Carrying each others burdens (Galatians 6:2)

Well, what a day...I had said after all to watch this space for the 100th blog post! Little did I know that it would be to pen some thoughts at the end of a historic day. I am sure you all know by now but this morning our beloved Pope Benedict XVI announced his abdication of office as the Pope, the first to do so in over 600 years.

The morning here at Deschatelets started out in somewhat of a fuzz, low blood pressure not helping the situation. Here in our Oblate residence the Fathers have started showing a movie every Tuesday to try and encourage us to further our French and to create a sense of community. This week, irony of ironies the movie showing is ‘Habemus Papem’ (note: the movie was chosen last Friday!). However, yesterday being our foundation anniversary and feastday, I took a break from the study and decided to watch the movie in the original Italian. So all this is in my head when my Oblate confreres come up and tell me about the Pope (granted I hadn’t seen any news at that stage!). To be honest, I only believed them about the fourth priest came up and told me! It was too much of a coincidence and left me pondering for most of the morning.

Anyway, on to more serious matters! This is a historic moment for the Church. Such a decision of gigantesque proportions surely was not made overnight and we need to trust the humility and the wisdom of Pope Benedict. We also need to trust even more the creative work of the Holy Spirit.

My words pale in comparison to many renowned writers, theologians and Catholics spokespersons who have already pronounced their say. I am going to borrow from Fr. James Martin,SJ whose words struck a word with me: “Pope Benedict's resignation shows immense spiritual freedom. Rare is the person who can, and will, relinquish such power voluntarily. It is an example of what St. Ignatius Loyola meant by being "disponible," available, free of any disordered attachments, in order to be able to follow the will of God. Pope John Paul II was free enough to carry on in the midst of a difficult illness, and in the face of having to show to the public his obvious infirmities; Pope Benedict is free enough to accept his inability to carry on as he believes God would want him to. Spiritual freedom is on display today.”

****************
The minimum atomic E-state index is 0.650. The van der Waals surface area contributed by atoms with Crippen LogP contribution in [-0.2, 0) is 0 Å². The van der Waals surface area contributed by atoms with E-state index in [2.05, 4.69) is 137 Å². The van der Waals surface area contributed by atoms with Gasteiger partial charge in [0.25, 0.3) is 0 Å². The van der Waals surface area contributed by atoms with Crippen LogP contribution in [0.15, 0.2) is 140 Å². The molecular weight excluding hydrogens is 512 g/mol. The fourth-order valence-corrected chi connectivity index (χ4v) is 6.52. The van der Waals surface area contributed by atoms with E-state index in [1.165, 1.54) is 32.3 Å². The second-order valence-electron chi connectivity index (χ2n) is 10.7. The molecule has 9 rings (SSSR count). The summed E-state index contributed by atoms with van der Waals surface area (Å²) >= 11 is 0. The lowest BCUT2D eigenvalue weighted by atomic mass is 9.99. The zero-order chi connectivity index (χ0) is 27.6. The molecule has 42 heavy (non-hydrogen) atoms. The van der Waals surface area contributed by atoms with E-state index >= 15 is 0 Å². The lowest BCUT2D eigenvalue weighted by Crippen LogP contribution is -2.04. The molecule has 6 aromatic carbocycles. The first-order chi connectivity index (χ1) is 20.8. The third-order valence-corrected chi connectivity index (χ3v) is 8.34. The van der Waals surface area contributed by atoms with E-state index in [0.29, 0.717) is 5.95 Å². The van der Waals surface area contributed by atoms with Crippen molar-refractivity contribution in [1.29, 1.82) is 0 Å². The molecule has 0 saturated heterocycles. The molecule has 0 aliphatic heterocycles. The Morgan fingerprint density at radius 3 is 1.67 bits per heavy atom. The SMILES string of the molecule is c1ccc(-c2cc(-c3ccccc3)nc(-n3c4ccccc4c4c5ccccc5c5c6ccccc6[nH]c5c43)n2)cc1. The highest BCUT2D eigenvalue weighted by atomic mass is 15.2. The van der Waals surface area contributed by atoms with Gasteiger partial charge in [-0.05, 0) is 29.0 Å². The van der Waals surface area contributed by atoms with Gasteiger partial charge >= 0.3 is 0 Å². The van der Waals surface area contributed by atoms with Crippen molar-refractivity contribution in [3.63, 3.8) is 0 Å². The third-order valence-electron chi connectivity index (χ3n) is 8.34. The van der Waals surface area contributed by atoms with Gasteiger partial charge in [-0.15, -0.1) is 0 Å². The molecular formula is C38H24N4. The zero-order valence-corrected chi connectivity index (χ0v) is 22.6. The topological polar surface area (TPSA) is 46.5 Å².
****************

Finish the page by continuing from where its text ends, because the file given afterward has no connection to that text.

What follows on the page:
I like that phrase  “spiritual freedom is on display today”. Whilst it acknowledges the Lord as the giver of all gifts, it also acknowledges that the same Lord gives us the greatest gift of freedom because He wants us to use it. We all use our freedom differently. Yet, we will all be accountable to God for how we have used it, even the Pope!  Reading many of the media reports, the general overtone is positive. The majority respect the Pope for his choice and obviously see the human reasoning behind the decisions. Some aren’t as compassionate and ask: "If you're God's chosen one, how do you choose not be chosen?". In the upcoming weeks as we continue with a new chapter of the Church’s story, many questions will be asked. It is a time of us to stand up and be counted too, to show our support and care, our prayers for the decision making process which will give us a new Pontiff to steer the bark of Christ. It is not an easy task as Benedict reminds us.  The statement of his resignation, read by the Pope in Latin, states clearly that his “advanced age” and his declining physical strength “are no longer suited to an adequate exercise of the Petrine ministry” In his address to the college of cardinals on April 22nd just three days after his election, the Pope spoke clearly about being “aware of my personal limitations and limited abilities”. Nevertheless he described his attitude as one of inner dedication, describing the task ahead as “a service to be rendered with simplicity and willingness, imitating our Teacher and Lord who did not come to be served but to serve.”

The following day, after celebrating Mass with the cardinals in the Sistine Chapel, the Pope spoke of the enormous “weight of responsibility laid on my poor shoulders”, asking the Lord to “compensate for my limitations so that I may be a courageous and faithful Pastor of his flock..”
We need to remind ourselves that the Pope is a shepherd to over a billion brothers and sisters throughout the world. I think of our Mother General who has 1,400 of us to look out for and guide in 31 different countries. I think of presidents, mayors, bishops, parish priests, managers, parents: so many are called to be leaders and above all, examples for others in the world.

As followers of Christ, we have a huge duty to pray for those in leadership, both in religious and civil spheres. Often they are in positions where they can lead or they can force people to follow but obstructing other paths. Galatian 6: 2 is an invitation to help each other bear the burden of life yet a few verses later, St. Paul also says that there are some burdens which we need to carry on our own. However we are never on our own, the Lord prepares the path and will always provide the company!


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